Class Rankings

As you can imagine, I spend a great deal of time reviewing education articles and research. However, last month when I read a piece titled Class Rankings Deserve Retention, I did something that I almost never do — I posted a public comment on the article’s page. The author’s point of view obviously struck a nerve, and I felt compelled to share an alternate perspective. You can read the original article here, and below is my response to the author:

Walt, I respectfully have to disagree with this post. At Challenge Success, a non-profit organization associated with Stanford University Graduate School of Education,, we work with schools to increase engagement with learning and improve student mental health and well-being. We see a majority of students at high-achieving schools who feel high levels of stress that are associated with sleep deprivation, anxiety, depression, drug abuse, eating disorders, and suicide ideation. We have found that eliminating valedictorian status and class rankings has reduced stress at certain schools — especially those where achievement in the form of grades and test scores and college admission rates is valued above all other traits. Students at these high-achieving schools can be ranked in the bottom quartile even with excellent grade point averages, and consequently feel “dumb” and “less worthy” compared to the majority of their peers. These students not only suffer from stress, but also may become disengaged with school altogether. Other students calculate the exact GPA needed to “beat” their peers for valedictorian status, and may sleep 2-3 hours each night and compromise their health — and sometimes their values (cheating rates are typically high in these kind of schools) in order to win that title. We are not against evaluating students, and we are certainly not against having high standards, rigorous curricula, and holding students accountable. We don’t believe everyone deserves a trophy, but we have seen the problems associated with a ranking system, and have urged schools to consider other ways to honor their top students — ways that rely less on a grade point average and that are more similar to the MVP status on a sports team- where multiple skills and traits are valued.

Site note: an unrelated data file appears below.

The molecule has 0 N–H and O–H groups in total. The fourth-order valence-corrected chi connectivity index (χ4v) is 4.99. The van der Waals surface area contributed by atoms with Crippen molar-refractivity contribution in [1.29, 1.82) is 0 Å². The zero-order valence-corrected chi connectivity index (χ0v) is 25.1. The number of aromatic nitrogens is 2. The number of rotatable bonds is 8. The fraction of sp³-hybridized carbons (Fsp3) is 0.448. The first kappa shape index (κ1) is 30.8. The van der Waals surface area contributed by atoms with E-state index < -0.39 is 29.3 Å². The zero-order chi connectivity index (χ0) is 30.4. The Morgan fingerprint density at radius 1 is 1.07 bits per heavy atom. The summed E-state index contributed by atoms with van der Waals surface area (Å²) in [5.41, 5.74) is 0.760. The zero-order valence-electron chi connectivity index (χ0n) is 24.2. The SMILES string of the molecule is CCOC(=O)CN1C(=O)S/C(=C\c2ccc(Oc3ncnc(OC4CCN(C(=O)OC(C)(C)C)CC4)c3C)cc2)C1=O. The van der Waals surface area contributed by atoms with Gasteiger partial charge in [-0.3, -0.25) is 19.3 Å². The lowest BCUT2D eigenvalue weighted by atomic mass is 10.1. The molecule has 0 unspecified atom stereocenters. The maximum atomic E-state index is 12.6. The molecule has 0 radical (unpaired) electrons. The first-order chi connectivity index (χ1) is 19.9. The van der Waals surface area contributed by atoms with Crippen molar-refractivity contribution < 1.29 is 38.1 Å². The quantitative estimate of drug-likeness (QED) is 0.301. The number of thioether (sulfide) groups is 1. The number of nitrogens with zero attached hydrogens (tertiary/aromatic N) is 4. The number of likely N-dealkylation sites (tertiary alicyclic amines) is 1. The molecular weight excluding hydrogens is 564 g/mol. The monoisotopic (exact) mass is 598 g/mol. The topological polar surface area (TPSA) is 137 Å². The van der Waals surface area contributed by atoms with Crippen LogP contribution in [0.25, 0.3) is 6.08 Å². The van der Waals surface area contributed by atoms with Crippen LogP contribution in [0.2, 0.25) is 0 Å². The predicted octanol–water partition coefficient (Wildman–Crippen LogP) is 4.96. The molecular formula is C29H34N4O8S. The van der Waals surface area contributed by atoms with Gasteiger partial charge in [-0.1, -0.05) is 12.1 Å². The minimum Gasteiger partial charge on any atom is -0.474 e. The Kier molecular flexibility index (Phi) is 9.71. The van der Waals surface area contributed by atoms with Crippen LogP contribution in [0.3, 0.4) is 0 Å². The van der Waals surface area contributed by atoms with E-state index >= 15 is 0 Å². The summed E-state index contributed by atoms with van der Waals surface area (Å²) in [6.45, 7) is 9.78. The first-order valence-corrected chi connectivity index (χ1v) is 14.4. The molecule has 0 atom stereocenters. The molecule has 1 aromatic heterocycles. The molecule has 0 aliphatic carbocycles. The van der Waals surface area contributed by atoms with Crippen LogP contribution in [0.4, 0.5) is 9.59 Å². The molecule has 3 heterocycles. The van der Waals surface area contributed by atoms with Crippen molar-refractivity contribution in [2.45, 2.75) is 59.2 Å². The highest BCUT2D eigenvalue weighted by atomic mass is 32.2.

If you know schools that honor students in creative and healthy ways instead of using rankings and GPA’s, let us know. We are always collecting positive examples to share.

Denise Pope, PhD


Denise Pope, Ph.D., is a Co-Founder of Challenge Success and a Senior Lecturer at the Stanford University Graduate School of Education, where she specializes in student engagement, curriculum studies, qualitative research methods, and service learning.  She is the author of, “Doing School”: How We Are Creating a Generation of Stressed Out, Materialistic, and Miseducated Students, and co-author of Overloaded and Underprepared: Strategies for Stronger Schools and Healthy, Successful Kids. Dr. Pope lectures nationally on parenting techniques and pedagogical strategies to increase student health, engagement with learning, and integrity. She is a 3-time recipient of the Stanford University School of Education Outstanding Teacher and Mentor Award and was honored with the 2012 Education Professor of the Year “Educators’ Voice Award” from the Academy of Education Arts and Sciences.